Visceral transplantation in patients with intestinal-failure associated liver disease: Evolving indications, graft selection, and outcomes

Jason S. Hawksworth*, Chirag S. Desai, Khalid M. Khan, Stuart S. Kaufman, Nada Yazigi, Raffaele Girlanda, Alexander Kroemer, Thomas M. Fishbein, Cal S. Matsumoto

*Corresponding author for this work

Research output: Contribution to journalReview articlepeer-review

24 Scopus citations

Abstract

Intestinal failure (IF)-associated liver disease (IFALD) is widely recognized as a lethal complication of long-term parenteral nutrition. The pathophysiology of IFALD is poorly understood but appears to be multifactorial and related to the inflammatory state in the patient with IF. Visceral transplant for IFALD includes variants of intestine, liver, or combined liver–intestine allografts. Graft selection for an individual patient depends on the etiology of IF, abdominal and vascular anatomy, severity of IFALD, and potential for intestinal rehabilitation. The past decade has witnessed dramatic improvement in the management of IFALD, principally due to improved lipid emulsion formulations and the multidisciplinary care of the patient with IF. As the recognition and treatment of IFALD continue to improve, the requirement of liver-inclusive visceral grafts appears to be decreasing, representing a paradigm shift in the care of the patient with IF. This review highlights the current indications, graft selection, and outcomes of visceral transplantation for IFALD.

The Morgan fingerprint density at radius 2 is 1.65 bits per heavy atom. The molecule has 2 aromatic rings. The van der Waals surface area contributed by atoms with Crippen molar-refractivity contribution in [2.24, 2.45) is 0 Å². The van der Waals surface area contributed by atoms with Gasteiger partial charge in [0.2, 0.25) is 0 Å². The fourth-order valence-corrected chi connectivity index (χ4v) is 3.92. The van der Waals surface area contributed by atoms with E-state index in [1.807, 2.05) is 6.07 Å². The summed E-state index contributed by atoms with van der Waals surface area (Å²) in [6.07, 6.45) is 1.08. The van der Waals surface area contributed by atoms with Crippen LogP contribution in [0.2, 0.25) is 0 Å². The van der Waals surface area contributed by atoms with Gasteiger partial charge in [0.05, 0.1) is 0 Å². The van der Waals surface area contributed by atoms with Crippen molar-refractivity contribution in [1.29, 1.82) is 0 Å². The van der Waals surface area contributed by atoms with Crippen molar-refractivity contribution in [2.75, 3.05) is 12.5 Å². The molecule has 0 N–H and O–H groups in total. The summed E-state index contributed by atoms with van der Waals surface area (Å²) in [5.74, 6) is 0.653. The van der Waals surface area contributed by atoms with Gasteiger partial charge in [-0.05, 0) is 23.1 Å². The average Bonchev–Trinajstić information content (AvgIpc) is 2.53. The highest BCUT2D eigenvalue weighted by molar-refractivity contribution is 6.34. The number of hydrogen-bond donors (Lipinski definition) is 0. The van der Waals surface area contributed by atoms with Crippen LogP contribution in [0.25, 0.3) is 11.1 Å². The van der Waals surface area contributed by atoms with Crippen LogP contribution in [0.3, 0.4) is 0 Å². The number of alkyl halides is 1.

Original languageEnglish
Pages (from-to)1312-1320
Number of pages9
JournalAmerican Journal of Transplantation
Volume18
Issue number6
DOIs
StatePublished - Jun 2018
Externally publishedYes

Keywords

  • clinical research/practice
  • intestinal (allograft) function/dysfunction
  • intestinal disease
  • intestinal failure/injury
  • intestine/multivisceral transplantation
  • liver (native) function/dysfunction
  • nutrition

Fingerprint

Dive into the research topics of 'Visceral transplantation in patients with intestinal-failure associated liver disease: Evolving indications, graft selection, and outcomes'. Together they form a unique fingerprint.

Cite this